A report on national vitality, prepared many years ago by a governmental commission,1 pointed out that whatever diminishes poverty or increases the physical means of welfare has the improvement of health as one of its first and most evident effects. Therefore an important method of maintaining vital efficiency is to conserve natural resources—land, raw materials, forests and water. Only in this way can food, clothing, shelter and the other means of maintaining life be obtained. Conversely, the conservation of health will tend in several ways to the conservation of wealth. First, the more vigorous and long lived the race, the better utilization can it make of its natural resources. The labor power of such a race is greater, more intense, more intelligent and more inventive.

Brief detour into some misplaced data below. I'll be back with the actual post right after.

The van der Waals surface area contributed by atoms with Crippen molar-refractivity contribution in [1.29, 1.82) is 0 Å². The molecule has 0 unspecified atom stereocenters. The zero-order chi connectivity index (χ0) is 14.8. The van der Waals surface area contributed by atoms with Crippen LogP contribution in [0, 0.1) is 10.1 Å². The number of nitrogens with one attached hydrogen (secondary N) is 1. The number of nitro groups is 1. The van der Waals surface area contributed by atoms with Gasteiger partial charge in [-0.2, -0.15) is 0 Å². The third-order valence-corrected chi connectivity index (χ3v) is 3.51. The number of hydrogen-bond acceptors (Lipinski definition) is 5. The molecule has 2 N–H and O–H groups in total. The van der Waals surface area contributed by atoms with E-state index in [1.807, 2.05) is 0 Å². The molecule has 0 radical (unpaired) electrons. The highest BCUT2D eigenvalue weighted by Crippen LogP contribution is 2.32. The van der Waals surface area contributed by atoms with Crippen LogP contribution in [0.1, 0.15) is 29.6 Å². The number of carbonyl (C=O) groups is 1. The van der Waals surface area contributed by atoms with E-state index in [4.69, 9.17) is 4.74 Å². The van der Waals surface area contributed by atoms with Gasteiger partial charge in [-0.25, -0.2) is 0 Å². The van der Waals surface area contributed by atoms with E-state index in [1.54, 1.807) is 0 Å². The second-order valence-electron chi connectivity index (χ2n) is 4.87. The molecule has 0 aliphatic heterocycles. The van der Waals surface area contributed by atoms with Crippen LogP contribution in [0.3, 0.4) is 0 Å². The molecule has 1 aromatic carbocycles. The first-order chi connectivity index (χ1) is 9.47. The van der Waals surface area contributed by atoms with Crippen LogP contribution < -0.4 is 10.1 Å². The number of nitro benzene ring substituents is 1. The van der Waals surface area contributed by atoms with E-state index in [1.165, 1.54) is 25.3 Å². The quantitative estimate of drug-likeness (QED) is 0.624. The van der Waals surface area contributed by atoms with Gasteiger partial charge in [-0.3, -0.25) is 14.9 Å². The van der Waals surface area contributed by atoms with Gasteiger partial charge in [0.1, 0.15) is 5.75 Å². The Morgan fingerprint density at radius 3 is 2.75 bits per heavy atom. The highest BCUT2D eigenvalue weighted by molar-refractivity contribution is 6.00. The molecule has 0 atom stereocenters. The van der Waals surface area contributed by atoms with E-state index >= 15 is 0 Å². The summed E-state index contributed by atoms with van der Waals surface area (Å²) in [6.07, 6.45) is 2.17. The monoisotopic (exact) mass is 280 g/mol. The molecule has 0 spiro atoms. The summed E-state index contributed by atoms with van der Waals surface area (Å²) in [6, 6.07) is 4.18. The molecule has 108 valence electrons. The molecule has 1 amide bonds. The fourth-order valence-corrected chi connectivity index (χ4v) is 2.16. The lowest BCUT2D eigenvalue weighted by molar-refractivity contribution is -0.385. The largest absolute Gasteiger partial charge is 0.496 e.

In considering such problems of conservation as they affect human life, one usually thinks far more of mortality than of morbidity. The latter, however,